A company in Henan province, China, has forbidden its employees from buying the iPhone 7 (Image via @BBCTrending)

Dr Adnan Al-Daini looks at Sweden's example of how we can do our bit for the environment as well as our pockets by repairing items rather than replacing them.

RECENTLY, the back bumper on my car sustained a few cracks as a result of a minor accident. I took the car to the dealer’s garage. I was told that the bumper needed to be replaced at an extortionate cost. Not only that, but also the car had to be taken to another city for that to be done. I said I would think about it.

Returning home, I contacted a relative who owns a small garage locally. He said the bumper did not need to be replaced, it could be welded easily, costing about a fifth of the price quoted by the dealer. The bumper is now repaired so skillfully that it is impossible to see where it had been welded. In fact, I joked that maybe he had replaced it.

This incident demonstrates the waste of energy and resources in our consumption habits of replacing rather than repairing. Carbon emissions are reduced by not having to manufacture another bumper — by not having to transport it from wherever it is manufactured and by not having to transport the car elsewhere. There is also a reduction in the waste we produce, which is becoming a problem in most countries.

So, how do we change our consumption habits? And here we do not need to reinvent the wheel — the Swedish Government has done the thinking for us. They intend to encourage a culture of repair rather than replacing by substantially reducing VAT (GST) on items that are repaired. Additionally, people can claim an income tax rebate equivalent to half the labour cost of repairs. The Swedish Government hopes that such proposals will become law in January.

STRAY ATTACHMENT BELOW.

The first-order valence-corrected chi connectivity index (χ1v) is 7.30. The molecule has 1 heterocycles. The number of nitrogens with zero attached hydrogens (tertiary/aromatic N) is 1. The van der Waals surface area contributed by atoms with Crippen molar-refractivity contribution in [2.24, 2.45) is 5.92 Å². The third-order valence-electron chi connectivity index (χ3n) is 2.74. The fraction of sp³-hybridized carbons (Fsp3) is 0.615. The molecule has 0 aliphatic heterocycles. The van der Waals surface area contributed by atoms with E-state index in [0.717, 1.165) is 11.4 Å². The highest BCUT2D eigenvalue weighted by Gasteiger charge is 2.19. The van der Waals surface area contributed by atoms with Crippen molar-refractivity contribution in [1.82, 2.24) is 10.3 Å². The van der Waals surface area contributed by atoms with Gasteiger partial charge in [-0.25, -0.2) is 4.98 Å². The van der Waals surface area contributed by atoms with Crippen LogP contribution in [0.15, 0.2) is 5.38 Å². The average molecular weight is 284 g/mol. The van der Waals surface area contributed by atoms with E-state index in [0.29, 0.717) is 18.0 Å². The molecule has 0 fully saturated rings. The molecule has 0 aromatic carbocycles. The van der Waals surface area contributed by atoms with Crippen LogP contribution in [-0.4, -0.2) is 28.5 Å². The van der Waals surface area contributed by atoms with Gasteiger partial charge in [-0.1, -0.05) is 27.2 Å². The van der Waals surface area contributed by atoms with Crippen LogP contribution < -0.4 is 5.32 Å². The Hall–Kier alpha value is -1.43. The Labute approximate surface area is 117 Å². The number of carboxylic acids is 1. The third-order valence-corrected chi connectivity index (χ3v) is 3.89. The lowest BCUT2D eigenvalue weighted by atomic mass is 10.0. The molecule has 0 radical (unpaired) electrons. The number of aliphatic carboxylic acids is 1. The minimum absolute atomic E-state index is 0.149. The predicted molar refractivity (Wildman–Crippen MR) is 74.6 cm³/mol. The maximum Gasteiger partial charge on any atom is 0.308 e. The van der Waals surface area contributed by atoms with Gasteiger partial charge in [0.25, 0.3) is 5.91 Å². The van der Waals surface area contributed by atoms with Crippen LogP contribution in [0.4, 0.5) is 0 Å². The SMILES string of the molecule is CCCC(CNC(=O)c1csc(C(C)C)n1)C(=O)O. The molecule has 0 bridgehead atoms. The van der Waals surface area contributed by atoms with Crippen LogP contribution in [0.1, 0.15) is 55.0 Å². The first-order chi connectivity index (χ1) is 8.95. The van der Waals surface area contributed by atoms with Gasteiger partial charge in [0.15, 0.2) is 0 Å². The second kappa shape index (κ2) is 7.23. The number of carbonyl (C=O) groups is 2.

If more countries followed the Swedish example, think of the impact that would have globally on our CO2 emissions. Manufacturing goods is energy intensive. The website “Fix it — Don’t replace it” gives the example of the iPhone6, where 85 per cent of its lifecycle’s carbon footprint is from manufacturing it, not using it and another three per cent from shipping it.

Climate change is with us already and such measures are needed as a matter of urgency. Such a proposal should not be a party political issue. Good quality jobs would be created in the country where the appliance is used. It would save the consumer money and it is good for the environment.

Could we do something similar in Australia? Does this have to be a political issue and parties have to have it in their manifestos before it could happen? I don’t see where disagreement between parties could arise. I don’t see why a group of MPs from all the parties in parliament couldn’t get together to push for the Swedish proposal to be adopted.  

I saved a packet by having the bumper repaired and not replaced — and who wouldn’t, given the opportunity. We all want to do our bit for the environment. We need our government to do its bit to help us do the right thing.

Dr Adnan Al-Daini (PhD from Birmingham University, UK) is a retired university engineering lecturer, living on the UK. You can follow him on Twitter @respect65

Creative Commons Licence
This work is licensed under a Creative Commons Attribution-NonCommercial-NoDerivs 3.0 Australia License

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